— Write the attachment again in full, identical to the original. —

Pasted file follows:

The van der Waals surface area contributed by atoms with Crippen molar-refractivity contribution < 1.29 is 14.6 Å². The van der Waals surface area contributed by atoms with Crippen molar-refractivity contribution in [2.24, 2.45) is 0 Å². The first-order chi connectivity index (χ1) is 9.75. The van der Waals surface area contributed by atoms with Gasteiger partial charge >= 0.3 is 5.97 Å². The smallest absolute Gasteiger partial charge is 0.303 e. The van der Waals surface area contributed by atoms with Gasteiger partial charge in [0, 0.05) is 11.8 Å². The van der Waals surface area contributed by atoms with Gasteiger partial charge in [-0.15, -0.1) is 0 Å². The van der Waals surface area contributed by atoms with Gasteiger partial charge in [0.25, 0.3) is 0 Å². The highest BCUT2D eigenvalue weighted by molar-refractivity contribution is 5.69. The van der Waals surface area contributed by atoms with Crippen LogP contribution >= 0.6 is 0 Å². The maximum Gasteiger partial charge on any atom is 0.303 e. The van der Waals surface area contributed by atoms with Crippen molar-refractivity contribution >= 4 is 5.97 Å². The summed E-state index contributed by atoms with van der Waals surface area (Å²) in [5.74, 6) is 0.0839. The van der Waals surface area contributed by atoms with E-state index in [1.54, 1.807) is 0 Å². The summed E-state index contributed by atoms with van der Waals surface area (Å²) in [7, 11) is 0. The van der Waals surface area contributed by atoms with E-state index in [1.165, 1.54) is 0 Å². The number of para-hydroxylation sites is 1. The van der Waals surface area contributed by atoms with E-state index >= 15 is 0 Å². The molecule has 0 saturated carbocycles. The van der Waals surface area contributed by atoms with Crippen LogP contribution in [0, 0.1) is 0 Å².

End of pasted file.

The van der Waals surface area contributed by atoms with Crippen molar-refractivity contribution < 1.29 is 14.6 Å². The van der Waals surface area contributed by atoms with Crippen molar-refractivity contribution in [2.24, 2.45) is 0 Å². The first-order chi connectivity index (χ1) is 9.75. The van der Waals surface area contributed by atoms with Gasteiger partial charge >= 0.3 is 5.97 Å². The smallest absolute Gasteiger partial charge is 0.303 e. The van der Waals surface area contributed by atoms with Gasteiger partial charge in [0, 0.05) is 11.8 Å². The van der Waals surface area contributed by atoms with Gasteiger partial charge in [-0.15, -0.1) is 0 Å². The van der Waals surface area contributed by atoms with Gasteiger partial charge in [0.25, 0.3) is 0 Å². The highest BCUT2D eigenvalue weighted by molar-refractivity contribution is 5.69. The van der Waals surface area contributed by atoms with Crippen LogP contribution >= 0.6 is 0 Å². The maximum Gasteiger partial charge on any atom is 0.303 e. The van der Waals surface area contributed by atoms with Crippen molar-refractivity contribution >= 4 is 5.97 Å². The summed E-state index contributed by atoms with van der Waals surface area (Å²) in [5.74, 6) is 0.0839. The van der Waals surface area contributed by atoms with E-state index in [1.54, 1.807) is 0 Å². The summed E-state index contributed by atoms with van der Waals surface area (Å²) in [7, 11) is 0. The van der Waals surface area contributed by atoms with E-state index in [1.165, 1.54) is 0 Å². The number of para-hydroxylation sites is 1. The van der Waals surface area contributed by atoms with E-state index >= 15 is 0 Å². The molecule has 0 saturated carbocycles. The van der Waals surface area contributed by atoms with Crippen LogP contribution in [0, 0.1) is 0 Å².